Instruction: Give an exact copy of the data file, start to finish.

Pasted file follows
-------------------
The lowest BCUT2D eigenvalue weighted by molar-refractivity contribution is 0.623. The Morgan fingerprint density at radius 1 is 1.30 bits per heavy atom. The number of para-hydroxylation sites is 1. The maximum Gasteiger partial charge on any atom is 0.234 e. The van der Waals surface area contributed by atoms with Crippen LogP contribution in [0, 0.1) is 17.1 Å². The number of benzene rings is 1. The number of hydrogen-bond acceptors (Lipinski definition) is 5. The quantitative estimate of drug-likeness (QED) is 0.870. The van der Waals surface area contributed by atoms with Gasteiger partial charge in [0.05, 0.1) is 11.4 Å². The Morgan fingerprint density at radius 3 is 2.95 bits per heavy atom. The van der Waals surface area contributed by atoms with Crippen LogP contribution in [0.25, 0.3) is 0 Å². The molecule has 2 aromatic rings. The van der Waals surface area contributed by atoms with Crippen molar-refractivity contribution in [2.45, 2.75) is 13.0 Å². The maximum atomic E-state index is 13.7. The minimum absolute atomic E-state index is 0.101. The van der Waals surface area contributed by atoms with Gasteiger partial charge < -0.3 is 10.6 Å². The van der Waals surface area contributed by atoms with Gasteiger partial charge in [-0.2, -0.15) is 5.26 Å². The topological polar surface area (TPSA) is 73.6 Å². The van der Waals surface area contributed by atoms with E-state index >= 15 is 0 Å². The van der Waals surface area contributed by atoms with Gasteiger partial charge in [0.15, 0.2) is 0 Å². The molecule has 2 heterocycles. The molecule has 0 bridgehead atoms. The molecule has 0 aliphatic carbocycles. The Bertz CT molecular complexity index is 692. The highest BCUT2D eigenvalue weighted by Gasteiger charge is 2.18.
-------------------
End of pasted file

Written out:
The lowest BCUT2D eigenvalue weighted by molar-refractivity contribution is 0.623. The Morgan fingerprint density at radius 1 is 1.30 bits per heavy atom. The number of para-hydroxylation sites is 1. The maximum Gasteiger partial charge on any atom is 0.234 e. The van der Waals surface area contributed by atoms with Crippen LogP contribution in [0, 0.1) is 17.1 Å². The number of benzene rings is 1. The number of hydrogen-bond acceptors (Lipinski definition) is 5. The quantitative estimate of drug-likeness (QED) is 0.870. The van der Waals surface area contributed by atoms with Gasteiger partial charge in [0.05, 0.1) is 11.4 Å². The Morgan fingerprint density at radius 3 is 2.95 bits per heavy atom. The van der Waals surface area contributed by atoms with Crippen LogP contribution in [0.25, 0.3) is 0 Å². The molecule has 2 aromatic rings. The van der Waals surface area contributed by atoms with Crippen molar-refractivity contribution in [2.45, 2.75) is 13.0 Å². The maximum atomic E-state index is 13.7. The minimum absolute atomic E-state index is 0.101. The van der Waals surface area contributed by atoms with Gasteiger partial charge < -0.3 is 10.6 Å². The van der Waals surface area contributed by atoms with Gasteiger partial charge in [-0.2, -0.15) is 5.26 Å². The topological polar surface area (TPSA) is 73.6 Å². The van der Waals surface area contributed by atoms with E-state index >= 15 is 0 Å². The van der Waals surface area contributed by atoms with Gasteiger partial charge in [0.15, 0.2) is 0 Å². The molecule has 2 heterocycles. The molecule has 0 bridgehead atoms. The molecule has 0 aliphatic carbocycles. The Bertz CT molecular complexity index is 692. The highest BCUT2D eigenvalue weighted by Gasteiger charge is 2.18.